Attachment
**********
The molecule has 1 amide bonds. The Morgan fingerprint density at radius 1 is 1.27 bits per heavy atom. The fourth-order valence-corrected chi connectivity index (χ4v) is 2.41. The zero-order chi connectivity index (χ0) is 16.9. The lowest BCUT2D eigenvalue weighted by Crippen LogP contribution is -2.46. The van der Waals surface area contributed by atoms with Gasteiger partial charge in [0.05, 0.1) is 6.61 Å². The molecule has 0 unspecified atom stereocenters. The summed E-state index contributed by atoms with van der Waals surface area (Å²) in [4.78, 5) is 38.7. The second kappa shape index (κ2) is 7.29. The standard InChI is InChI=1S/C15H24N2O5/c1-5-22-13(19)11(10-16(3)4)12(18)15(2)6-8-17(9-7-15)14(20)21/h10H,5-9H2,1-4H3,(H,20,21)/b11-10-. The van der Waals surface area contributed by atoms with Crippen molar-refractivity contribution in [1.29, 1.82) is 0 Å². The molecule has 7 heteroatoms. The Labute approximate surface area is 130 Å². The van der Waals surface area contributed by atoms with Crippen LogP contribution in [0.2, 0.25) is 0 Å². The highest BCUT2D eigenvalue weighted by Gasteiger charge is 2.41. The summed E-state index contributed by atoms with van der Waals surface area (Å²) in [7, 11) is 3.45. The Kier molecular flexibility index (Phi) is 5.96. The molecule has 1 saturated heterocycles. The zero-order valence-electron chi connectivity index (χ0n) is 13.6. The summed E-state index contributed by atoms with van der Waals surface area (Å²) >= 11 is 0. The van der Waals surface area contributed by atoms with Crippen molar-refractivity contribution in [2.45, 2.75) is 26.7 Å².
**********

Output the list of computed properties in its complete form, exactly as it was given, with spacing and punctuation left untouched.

The molecule has 1 amide bonds. The Morgan fingerprint density at radius 1 is 1.27 bits per heavy atom. The fourth-order valence-corrected chi connectivity index (χ4v) is 2.41. The zero-order chi connectivity index (χ0) is 16.9. The lowest BCUT2D eigenvalue weighted by Crippen LogP contribution is -2.46. The van der Waals surface area contributed by atoms with Gasteiger partial charge in [0.05, 0.1) is 6.61 Å². The molecule has 0 unspecified atom stereocenters. The summed E-state index contributed by atoms with van der Waals surface area (Å²) in [4.78, 5) is 38.7. The second kappa shape index (κ2) is 7.29. The standard InChI is InChI=1S/C15H24N2O5/c1-5-22-13(19)11(10-16(3)4)12(18)15(2)6-8-17(9-7-15)14(20)21/h10H,5-9H2,1-4H3,(H,20,21)/b11-10-. The van der Waals surface area contributed by atoms with Crippen molar-refractivity contribution in [1.29, 1.82) is 0 Å². The molecule has 7 heteroatoms. The Labute approximate surface area is 130 Å². The van der Waals surface area contributed by atoms with Crippen LogP contribution in [0.2, 0.25) is 0 Å². The highest BCUT2D eigenvalue weighted by Gasteiger charge is 2.41. The summed E-state index contributed by atoms with van der Waals surface area (Å²) in [7, 11) is 3.45. The Kier molecular flexibility index (Phi) is 5.96. The molecule has 1 saturated heterocycles. The zero-order valence-electron chi connectivity index (χ0n) is 13.6. The summed E-state index contributed by atoms with van der Waals surface area (Å²) >= 11 is 0. The van der Waals surface area contributed by atoms with Crippen molar-refractivity contribution in [2.45, 2.75) is 26.7 Å².